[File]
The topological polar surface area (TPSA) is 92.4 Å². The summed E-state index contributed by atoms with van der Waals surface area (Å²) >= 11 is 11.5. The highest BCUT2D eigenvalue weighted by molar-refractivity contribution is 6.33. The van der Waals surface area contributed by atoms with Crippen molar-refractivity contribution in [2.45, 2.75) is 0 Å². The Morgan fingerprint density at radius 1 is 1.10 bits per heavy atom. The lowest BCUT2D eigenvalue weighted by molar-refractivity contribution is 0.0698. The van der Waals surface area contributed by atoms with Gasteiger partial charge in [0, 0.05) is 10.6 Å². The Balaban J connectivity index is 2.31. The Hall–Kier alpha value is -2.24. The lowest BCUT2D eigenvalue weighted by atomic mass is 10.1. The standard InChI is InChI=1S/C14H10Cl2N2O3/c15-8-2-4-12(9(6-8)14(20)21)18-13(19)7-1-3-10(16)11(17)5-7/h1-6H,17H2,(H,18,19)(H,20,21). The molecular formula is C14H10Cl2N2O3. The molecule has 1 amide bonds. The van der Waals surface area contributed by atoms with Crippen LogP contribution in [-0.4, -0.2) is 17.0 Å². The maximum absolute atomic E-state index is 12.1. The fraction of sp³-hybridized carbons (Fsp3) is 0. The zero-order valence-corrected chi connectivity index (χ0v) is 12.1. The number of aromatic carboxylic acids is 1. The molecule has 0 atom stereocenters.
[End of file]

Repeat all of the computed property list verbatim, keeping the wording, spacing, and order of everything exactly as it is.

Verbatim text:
The topological polar surface area (TPSA) is 92.4 Å². The summed E-state index contributed by atoms with van der Waals surface area (Å²) >= 11 is 11.5. The highest BCUT2D eigenvalue weighted by molar-refractivity contribution is 6.33. The van der Waals surface area contributed by atoms with Crippen molar-refractivity contribution in [2.45, 2.75) is 0 Å². The Morgan fingerprint density at radius 1 is 1.10 bits per heavy atom. The lowest BCUT2D eigenvalue weighted by molar-refractivity contribution is 0.0698. The van der Waals surface area contributed by atoms with Gasteiger partial charge in [0, 0.05) is 10.6 Å². The Balaban J connectivity index is 2.31. The Hall–Kier alpha value is -2.24. The lowest BCUT2D eigenvalue weighted by atomic mass is 10.1. The standard InChI is InChI=1S/C14H10Cl2N2O3/c15-8-2-4-12(9(6-8)14(20)21)18-13(19)7-1-3-10(16)11(17)5-7/h1-6H,17H2,(H,18,19)(H,20,21). The molecular formula is C14H10Cl2N2O3. The molecule has 1 amide bonds. The van der Waals surface area contributed by atoms with Crippen LogP contribution in [-0.4, -0.2) is 17.0 Å². The maximum absolute atomic E-state index is 12.1. The fraction of sp³-hybridized carbons (Fsp3) is 0. The zero-order valence-corrected chi connectivity index (χ0v) is 12.1. The number of aromatic carboxylic acids is 1. The molecule has 0 atom stereocenters.